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October 27, 1994, Government Reports U.S. Prison Population Doubled Within 10 Years - Today In Crime History

On this day, October 27, in the year 1994, the Department of Justice, Bureau of Justice Statistics, released a report documenting that the prison population in the United States exceeded, for the first time,  more than one million incarcerated individuals.  The number, which included those incarcerated in state and federal prisons (but did not include those incarcerated in jails), was more than double the prison population that had been reported in 1984.

At the end of June 1994, according to the report, 1,012,851 men and women were incarcerated in state and federal prisons.  State prisons held 919,143 inmates and federal prisons held 93,708 inmates.  California (124,813) and Texas (100,136) together accounted for more than one in five inmates in the country.  The prison population grew by almost 40,000 inmates during the first half of 1994, the equivalent of more than 1,500 a week--or three additional 500-bed prisons per week.

According to the report, the incarceration rate of state and federal prisoners sentenced to more than a year reached a record 373 prisoners per 100,000 U.S. residents in June 1994.  The states with the highest incarceration rates were Texas (545 per 100,000 per 100,000), Louisiana (514 per 100,000), South Carolina (504 per 100,000) and Oklahoma (501 per 100,000 ).  The lowest incarceration rate was North Dakota, with 75 per 100,000 residents. Next was Minnesota, with 100 per 100,000 residents, followed by West Virginia with 106 per 100,000 and Maine with 113 per 100,000.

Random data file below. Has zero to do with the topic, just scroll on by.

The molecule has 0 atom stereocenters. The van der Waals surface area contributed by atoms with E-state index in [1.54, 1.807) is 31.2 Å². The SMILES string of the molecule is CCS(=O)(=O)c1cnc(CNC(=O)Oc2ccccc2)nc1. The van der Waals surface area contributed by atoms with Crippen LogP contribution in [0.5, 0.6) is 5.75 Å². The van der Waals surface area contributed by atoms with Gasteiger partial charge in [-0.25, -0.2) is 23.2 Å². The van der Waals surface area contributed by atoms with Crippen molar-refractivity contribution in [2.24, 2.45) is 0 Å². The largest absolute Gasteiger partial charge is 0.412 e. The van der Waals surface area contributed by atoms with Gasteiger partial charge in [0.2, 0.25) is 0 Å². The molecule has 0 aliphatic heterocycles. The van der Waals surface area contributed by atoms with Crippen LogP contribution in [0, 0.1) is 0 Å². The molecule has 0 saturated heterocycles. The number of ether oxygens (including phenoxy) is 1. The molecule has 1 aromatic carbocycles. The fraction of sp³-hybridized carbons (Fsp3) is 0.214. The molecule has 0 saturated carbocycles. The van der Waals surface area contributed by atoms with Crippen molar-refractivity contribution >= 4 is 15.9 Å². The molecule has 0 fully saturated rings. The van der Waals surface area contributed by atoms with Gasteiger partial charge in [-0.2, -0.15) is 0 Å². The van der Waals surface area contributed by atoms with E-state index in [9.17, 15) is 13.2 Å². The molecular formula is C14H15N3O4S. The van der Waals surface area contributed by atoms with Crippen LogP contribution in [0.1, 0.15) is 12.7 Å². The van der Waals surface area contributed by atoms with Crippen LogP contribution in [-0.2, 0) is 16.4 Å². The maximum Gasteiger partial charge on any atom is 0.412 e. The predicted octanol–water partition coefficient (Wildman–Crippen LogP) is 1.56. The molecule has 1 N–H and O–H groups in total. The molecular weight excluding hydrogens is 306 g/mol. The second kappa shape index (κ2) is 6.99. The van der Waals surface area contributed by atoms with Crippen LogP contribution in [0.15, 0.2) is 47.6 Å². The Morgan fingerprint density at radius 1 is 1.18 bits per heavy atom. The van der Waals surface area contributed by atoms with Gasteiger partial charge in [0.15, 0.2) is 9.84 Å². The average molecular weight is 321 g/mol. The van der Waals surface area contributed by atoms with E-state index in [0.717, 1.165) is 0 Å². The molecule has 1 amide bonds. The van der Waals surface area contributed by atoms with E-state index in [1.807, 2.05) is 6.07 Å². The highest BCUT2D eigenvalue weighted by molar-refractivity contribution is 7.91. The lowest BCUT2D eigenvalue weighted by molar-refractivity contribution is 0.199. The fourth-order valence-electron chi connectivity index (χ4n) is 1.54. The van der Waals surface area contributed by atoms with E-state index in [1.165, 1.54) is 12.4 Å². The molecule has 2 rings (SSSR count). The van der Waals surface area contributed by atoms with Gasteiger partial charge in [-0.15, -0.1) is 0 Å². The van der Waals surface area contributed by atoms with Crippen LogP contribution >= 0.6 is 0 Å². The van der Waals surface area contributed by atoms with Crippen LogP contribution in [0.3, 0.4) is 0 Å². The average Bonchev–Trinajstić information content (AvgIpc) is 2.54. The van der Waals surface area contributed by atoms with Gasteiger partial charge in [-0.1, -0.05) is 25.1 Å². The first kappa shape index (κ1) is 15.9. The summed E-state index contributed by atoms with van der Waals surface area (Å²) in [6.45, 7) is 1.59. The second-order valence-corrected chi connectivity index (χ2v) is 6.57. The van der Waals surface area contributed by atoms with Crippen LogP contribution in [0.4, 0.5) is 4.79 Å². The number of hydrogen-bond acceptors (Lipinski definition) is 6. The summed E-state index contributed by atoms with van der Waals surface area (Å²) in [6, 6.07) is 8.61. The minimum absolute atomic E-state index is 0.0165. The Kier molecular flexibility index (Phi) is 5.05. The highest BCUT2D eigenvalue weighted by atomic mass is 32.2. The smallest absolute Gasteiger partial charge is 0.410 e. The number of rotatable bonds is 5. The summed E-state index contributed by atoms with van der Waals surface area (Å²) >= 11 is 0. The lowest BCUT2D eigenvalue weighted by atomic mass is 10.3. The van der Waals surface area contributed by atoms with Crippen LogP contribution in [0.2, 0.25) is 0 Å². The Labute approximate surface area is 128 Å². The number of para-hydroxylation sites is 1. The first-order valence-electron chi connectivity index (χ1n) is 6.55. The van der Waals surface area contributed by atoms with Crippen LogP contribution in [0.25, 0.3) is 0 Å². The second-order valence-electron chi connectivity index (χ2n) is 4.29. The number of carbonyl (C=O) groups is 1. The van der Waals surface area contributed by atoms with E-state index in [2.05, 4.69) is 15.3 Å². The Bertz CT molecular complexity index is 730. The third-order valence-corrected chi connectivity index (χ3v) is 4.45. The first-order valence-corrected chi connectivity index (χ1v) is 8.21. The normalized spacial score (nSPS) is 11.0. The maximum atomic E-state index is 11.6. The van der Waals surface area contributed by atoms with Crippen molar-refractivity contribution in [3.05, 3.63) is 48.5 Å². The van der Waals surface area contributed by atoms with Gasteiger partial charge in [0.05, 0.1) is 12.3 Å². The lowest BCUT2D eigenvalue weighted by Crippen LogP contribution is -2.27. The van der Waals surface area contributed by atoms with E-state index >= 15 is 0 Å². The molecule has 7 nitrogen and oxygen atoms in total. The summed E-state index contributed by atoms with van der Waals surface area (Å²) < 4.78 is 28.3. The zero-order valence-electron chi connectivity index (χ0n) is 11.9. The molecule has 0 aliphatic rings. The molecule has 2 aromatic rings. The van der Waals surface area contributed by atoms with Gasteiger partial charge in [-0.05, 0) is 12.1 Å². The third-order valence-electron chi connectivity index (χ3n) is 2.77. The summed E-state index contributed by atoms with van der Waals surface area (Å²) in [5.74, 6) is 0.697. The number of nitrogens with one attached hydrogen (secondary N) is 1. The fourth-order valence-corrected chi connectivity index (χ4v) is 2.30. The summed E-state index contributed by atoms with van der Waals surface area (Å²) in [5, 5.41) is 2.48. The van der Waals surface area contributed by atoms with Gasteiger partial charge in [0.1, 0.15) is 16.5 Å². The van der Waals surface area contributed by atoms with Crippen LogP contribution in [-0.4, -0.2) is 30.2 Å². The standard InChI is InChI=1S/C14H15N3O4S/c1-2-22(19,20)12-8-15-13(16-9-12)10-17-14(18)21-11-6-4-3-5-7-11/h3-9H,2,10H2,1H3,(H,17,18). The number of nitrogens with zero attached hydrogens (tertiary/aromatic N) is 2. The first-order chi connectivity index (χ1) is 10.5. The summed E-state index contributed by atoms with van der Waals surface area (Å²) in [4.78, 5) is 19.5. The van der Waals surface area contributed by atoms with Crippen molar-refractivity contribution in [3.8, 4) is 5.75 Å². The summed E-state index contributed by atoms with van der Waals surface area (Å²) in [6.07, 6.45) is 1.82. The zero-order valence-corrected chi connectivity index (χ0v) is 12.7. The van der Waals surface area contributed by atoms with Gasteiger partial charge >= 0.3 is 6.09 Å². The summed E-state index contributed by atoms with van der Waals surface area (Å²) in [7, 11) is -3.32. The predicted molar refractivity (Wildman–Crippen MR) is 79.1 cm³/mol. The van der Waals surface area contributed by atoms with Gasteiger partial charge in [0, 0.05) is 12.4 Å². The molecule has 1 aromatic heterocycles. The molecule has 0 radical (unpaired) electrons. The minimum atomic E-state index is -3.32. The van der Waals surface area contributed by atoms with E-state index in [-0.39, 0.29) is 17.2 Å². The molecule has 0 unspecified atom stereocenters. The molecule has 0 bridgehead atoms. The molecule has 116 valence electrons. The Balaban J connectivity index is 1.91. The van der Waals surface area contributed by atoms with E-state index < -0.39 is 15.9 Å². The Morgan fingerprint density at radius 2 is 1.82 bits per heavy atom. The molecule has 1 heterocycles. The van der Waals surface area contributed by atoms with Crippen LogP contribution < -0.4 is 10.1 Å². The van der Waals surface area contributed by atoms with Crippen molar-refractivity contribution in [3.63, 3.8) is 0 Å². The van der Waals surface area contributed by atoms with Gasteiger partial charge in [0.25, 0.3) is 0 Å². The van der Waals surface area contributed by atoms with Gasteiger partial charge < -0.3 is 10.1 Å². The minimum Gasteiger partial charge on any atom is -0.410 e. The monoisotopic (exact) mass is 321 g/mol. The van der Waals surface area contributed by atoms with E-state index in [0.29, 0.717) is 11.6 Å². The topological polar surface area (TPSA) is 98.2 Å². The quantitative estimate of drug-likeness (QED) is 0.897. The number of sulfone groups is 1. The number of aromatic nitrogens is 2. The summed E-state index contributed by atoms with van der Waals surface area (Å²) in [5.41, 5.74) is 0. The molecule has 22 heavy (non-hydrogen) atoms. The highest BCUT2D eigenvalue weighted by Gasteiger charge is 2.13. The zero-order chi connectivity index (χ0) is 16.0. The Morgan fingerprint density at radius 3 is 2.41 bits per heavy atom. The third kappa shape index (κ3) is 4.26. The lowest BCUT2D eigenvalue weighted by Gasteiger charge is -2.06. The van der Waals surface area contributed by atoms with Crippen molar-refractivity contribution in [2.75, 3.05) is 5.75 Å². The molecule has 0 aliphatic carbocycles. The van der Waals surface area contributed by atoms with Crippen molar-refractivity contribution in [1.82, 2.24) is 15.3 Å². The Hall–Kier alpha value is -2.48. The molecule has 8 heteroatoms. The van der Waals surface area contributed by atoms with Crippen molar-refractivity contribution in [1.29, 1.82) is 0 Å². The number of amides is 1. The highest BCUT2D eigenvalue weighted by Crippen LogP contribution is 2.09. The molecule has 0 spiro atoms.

Between 1984 and 1994 the report documented that the U.S. prison population doubled on a per capita basis.  During that 10-year period, the incarceration rate doubled both for white inmates and black inmates.  At the end of 1993 there were 1,432 black inmates per 100,000 black U.S. residents and 203 white inmates per 100,000 white residents.

The report did not include the approximately 440,000 people in jails, often awaiting trial or sentenced to short terms.

Allen Beck, deputy associate director of the statistics bureau, was quoted as saying "about half of the growth . . . in the last decade is linked directly to people entering prisons for drug-law violations."

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